Congratulations to Pakistan on their test and series win over England. Misbah-ul-Haq’s calm captaincy has helped unite and shape this Pakistan team into a cohesive and, more importantly consistent unit. It used to be said that the only thing that was consistent about Pakistan was that you were never sure which side would turn up. Perhaps that is changing, and about time.
The departure of Iajz Butt from the PCB could not have come soon enough. That he had never arrived there in the first place must be the wish of many more than just myself. With continued calm captaincy and leadership, provided that the retards are kept from positions of power and influence at the PCB, this Pakistan team could become a very very good side indeed.
Yates likes Mohammad Hafeez and Saeed Ajmal in particular and enjoys watching Umar Gul and Younis Khan too. Make no mistake, this series win is well deserved and a rocket up the backside of the England batting. So while Yates raises a mug of Darjeeling to Misbah and his team, the attention must now turn to the England batting.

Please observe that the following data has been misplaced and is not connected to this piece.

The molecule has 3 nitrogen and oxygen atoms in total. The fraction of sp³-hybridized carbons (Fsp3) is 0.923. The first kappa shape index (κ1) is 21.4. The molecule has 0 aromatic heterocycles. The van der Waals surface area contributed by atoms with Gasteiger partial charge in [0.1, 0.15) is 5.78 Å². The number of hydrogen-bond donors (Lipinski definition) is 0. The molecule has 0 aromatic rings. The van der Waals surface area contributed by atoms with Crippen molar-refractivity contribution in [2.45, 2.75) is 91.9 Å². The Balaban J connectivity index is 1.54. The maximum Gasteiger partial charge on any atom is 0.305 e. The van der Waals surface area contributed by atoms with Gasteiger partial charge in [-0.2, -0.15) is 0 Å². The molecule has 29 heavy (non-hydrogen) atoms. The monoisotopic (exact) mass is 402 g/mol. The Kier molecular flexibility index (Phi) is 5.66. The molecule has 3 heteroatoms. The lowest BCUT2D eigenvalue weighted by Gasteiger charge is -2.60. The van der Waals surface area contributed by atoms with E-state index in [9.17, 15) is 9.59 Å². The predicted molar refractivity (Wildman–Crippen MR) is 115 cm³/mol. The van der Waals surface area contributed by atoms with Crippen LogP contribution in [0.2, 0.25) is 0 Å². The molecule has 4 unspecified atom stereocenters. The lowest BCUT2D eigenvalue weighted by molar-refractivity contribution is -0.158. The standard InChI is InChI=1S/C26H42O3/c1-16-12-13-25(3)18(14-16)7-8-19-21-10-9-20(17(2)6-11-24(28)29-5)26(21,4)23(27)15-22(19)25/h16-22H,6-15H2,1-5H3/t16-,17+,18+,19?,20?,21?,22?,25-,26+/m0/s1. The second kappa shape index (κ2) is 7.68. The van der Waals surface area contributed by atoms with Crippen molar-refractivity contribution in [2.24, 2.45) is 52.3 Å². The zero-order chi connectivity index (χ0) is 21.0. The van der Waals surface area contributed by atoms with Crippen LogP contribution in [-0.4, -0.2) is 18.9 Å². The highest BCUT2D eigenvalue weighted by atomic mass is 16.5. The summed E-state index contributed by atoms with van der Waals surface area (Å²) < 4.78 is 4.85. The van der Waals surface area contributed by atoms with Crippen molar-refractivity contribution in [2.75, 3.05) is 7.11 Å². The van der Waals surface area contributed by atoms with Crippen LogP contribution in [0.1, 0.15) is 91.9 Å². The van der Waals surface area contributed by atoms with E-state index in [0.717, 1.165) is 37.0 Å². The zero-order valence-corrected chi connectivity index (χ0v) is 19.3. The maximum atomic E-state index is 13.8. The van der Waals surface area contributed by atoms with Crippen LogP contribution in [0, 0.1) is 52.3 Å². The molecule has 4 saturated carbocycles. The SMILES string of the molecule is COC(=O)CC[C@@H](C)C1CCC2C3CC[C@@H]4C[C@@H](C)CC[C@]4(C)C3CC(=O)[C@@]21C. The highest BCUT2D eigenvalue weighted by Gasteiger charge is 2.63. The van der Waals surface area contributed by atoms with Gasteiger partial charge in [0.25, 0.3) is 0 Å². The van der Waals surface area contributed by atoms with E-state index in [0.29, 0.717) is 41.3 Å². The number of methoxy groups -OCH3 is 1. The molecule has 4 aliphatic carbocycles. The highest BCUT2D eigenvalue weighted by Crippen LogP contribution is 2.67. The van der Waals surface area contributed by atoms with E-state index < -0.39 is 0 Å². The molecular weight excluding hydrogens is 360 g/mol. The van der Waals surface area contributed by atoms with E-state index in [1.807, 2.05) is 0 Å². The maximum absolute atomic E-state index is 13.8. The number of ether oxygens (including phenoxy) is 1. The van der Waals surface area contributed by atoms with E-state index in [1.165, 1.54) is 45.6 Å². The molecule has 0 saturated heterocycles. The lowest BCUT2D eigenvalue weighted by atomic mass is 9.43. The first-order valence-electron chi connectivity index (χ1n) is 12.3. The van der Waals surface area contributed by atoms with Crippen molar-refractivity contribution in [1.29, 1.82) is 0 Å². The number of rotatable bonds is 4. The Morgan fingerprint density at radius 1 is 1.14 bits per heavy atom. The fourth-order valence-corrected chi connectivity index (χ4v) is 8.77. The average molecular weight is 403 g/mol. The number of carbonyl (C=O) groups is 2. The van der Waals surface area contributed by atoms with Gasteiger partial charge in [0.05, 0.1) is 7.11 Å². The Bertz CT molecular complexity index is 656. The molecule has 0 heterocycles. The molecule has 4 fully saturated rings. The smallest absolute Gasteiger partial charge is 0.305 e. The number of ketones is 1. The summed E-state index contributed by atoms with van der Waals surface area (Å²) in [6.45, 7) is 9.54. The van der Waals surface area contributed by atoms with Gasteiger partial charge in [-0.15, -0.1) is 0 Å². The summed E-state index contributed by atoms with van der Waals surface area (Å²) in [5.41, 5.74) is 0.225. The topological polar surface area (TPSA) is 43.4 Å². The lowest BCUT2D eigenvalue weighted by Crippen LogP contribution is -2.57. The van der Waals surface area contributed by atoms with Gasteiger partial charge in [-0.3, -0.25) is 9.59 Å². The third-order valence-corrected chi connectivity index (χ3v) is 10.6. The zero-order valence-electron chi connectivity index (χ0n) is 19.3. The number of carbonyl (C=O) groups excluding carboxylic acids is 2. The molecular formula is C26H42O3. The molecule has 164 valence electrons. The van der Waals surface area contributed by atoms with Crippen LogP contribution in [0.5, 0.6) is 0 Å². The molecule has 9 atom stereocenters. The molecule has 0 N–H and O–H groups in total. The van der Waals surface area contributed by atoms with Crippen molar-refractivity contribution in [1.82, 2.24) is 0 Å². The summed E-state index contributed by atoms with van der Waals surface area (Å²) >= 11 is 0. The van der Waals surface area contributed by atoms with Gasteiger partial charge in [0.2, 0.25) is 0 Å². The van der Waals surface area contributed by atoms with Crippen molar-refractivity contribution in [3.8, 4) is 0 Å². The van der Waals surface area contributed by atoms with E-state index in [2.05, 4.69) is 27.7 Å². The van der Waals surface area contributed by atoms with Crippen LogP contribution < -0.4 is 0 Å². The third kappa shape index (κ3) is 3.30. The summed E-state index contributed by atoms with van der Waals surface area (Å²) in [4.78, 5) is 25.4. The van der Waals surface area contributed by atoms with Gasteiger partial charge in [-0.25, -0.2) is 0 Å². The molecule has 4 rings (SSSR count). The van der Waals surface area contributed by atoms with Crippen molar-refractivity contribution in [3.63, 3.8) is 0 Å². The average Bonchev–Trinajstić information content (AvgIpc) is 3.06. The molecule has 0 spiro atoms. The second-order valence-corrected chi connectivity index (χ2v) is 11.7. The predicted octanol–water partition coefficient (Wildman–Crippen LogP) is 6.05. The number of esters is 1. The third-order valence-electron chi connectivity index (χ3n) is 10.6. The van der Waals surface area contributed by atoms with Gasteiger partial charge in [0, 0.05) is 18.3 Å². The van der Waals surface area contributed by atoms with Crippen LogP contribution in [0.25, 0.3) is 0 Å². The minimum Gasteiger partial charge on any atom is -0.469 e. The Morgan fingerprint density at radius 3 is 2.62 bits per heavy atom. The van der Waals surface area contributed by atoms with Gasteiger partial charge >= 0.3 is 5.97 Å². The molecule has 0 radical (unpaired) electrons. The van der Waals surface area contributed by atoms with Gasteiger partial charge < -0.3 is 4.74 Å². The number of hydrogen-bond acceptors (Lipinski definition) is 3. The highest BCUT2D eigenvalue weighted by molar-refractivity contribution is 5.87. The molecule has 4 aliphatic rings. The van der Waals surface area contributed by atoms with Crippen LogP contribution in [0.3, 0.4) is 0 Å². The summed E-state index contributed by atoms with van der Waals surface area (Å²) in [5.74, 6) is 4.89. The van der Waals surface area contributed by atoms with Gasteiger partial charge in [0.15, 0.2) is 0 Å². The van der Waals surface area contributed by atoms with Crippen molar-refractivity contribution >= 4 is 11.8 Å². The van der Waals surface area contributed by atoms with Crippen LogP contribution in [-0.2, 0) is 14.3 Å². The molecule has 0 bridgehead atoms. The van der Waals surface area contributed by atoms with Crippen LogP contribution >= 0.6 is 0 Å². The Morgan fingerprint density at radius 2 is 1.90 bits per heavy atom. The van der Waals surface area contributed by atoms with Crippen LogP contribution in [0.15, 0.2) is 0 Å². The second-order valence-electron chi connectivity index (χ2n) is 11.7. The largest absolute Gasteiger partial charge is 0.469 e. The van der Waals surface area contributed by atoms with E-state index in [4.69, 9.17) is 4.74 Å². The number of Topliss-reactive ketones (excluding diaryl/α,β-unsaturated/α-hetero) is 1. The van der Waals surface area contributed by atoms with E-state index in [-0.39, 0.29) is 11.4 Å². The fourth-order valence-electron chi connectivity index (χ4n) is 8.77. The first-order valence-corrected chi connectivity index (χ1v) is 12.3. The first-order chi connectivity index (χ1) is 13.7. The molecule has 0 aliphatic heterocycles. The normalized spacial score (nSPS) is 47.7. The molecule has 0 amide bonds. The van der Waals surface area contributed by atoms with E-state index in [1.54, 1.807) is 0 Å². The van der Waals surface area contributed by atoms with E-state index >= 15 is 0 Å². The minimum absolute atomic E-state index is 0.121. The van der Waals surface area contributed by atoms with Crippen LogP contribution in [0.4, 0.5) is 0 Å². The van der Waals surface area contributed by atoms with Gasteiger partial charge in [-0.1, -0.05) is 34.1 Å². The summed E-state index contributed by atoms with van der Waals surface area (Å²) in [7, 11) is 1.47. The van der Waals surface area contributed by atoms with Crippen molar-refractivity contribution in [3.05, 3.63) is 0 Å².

It has been said for many years that England do not travel well and struggle to perform against quality spin bowling. You don’t need to be a rocket scientist to realist that you aren’t going to remain the number 1 rated test side if you don’t perform well out of your own backyard. So where does this problem stem from? Is it mental? Is it technical? Is it both? Is it something else?
English batsmen can’t play quality spin may be a generalisation but look at Pragyan Ojha’s statistics for his stint with Surrey. He had a lot of batsmen in knots with his control and turn. Perhaps this is an underlying and long standing problem? Shane Warne and Abdul Qadir are two bowlers who have caused mayhem against England in the past so it may come as little surprise that talk of Saeed Ajmal’s new delivery wormed its way into the minds of the Engand batsmen. That said, there should be plenty of footage of Ajmal in action for analysts and players to watch and learn from.